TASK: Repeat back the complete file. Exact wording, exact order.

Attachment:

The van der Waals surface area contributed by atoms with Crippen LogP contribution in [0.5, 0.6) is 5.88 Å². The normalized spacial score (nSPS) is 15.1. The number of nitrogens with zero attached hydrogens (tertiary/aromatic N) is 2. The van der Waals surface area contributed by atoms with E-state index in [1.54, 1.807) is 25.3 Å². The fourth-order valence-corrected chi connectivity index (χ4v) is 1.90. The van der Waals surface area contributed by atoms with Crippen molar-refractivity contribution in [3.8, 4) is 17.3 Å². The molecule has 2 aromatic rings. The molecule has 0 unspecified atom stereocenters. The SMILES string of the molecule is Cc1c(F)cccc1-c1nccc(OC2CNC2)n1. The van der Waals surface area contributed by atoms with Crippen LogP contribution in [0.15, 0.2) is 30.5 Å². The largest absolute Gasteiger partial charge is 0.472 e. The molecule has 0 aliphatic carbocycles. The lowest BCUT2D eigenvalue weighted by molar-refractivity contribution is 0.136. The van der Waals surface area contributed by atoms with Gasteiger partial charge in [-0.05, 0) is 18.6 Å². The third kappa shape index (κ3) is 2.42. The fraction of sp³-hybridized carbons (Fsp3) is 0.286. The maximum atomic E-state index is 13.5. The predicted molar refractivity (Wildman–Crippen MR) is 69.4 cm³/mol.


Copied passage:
The van der Waals surface area contributed by atoms with Crippen LogP contribution in [0.5, 0.6) is 5.88 Å². The normalized spacial score (nSPS) is 15.1. The number of nitrogens with zero attached hydrogens (tertiary/aromatic N) is 2. The van der Waals surface area contributed by atoms with E-state index in [1.54, 1.807) is 25.3 Å². The fourth-order valence-corrected chi connectivity index (χ4v) is 1.90. The van der Waals surface area contributed by atoms with Crippen molar-refractivity contribution in [3.8, 4) is 17.3 Å². The molecule has 2 aromatic rings. The molecule has 0 unspecified atom stereocenters. The SMILES string of the molecule is Cc1c(F)cccc1-c1nccc(OC2CNC2)n1. The van der Waals surface area contributed by atoms with Crippen LogP contribution in [0.15, 0.2) is 30.5 Å². The largest absolute Gasteiger partial charge is 0.472 e. The molecule has 0 aliphatic carbocycles. The lowest BCUT2D eigenvalue weighted by molar-refractivity contribution is 0.136. The van der Waals surface area contributed by atoms with Gasteiger partial charge in [-0.05, 0) is 18.6 Å². The third kappa shape index (κ3) is 2.42. The fraction of sp³-hybridized carbons (Fsp3) is 0.286. The maximum atomic E-state index is 13.5. The predicted molar refractivity (Wildman–Crippen MR) is 69.4 cm³/mol.